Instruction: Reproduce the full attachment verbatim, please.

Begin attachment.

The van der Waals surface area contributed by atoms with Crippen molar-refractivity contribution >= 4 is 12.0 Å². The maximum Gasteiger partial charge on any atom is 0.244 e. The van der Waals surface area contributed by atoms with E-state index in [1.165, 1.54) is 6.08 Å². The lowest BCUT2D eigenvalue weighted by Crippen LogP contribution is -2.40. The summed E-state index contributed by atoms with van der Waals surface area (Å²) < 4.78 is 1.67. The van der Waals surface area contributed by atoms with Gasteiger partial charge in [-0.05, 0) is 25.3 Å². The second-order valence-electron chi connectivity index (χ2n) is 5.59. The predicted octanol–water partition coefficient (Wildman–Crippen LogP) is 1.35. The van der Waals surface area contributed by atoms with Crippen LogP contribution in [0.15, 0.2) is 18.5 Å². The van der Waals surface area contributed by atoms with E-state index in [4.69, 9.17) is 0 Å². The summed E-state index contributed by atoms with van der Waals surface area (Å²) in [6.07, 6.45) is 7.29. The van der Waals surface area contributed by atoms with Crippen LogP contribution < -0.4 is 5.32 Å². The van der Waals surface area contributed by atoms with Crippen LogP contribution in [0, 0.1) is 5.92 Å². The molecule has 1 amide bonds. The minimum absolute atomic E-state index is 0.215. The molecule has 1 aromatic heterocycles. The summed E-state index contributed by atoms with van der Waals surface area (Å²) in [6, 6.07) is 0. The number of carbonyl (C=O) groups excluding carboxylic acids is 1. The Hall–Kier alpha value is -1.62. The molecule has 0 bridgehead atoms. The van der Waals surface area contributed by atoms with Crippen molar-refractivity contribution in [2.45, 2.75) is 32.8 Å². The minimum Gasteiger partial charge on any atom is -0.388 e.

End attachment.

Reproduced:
The van der Waals surface area contributed by atoms with Crippen molar-refractivity contribution >= 4 is 12.0 Å². The maximum Gasteiger partial charge on any atom is 0.244 e. The van der Waals surface area contributed by atoms with E-state index in [1.165, 1.54) is 6.08 Å². The lowest BCUT2D eigenvalue weighted by Crippen LogP contribution is -2.40. The summed E-state index contributed by atoms with van der Waals surface area (Å²) < 4.78 is 1.67. The van der Waals surface area contributed by atoms with Gasteiger partial charge in [-0.05, 0) is 25.3 Å². The second-order valence-electron chi connectivity index (χ2n) is 5.59. The predicted octanol–water partition coefficient (Wildman–Crippen LogP) is 1.35. The van der Waals surface area contributed by atoms with Crippen LogP contribution in [0.15, 0.2) is 18.5 Å². The van der Waals surface area contributed by atoms with E-state index in [4.69, 9.17) is 0 Å². The summed E-state index contributed by atoms with van der Waals surface area (Å²) in [6.07, 6.45) is 7.29. The van der Waals surface area contributed by atoms with Crippen LogP contribution < -0.4 is 5.32 Å². The van der Waals surface area contributed by atoms with Crippen LogP contribution in [0, 0.1) is 5.92 Å². The molecule has 1 amide bonds. The minimum absolute atomic E-state index is 0.215. The molecule has 1 aromatic heterocycles. The summed E-state index contributed by atoms with van der Waals surface area (Å²) in [6, 6.07) is 0. The number of carbonyl (C=O) groups excluding carboxylic acids is 1. The Hall–Kier alpha value is -1.62. The molecule has 0 bridgehead atoms. The van der Waals surface area contributed by atoms with Crippen molar-refractivity contribution in [2.45, 2.75) is 32.8 Å². The minimum Gasteiger partial charge on any atom is -0.388 e.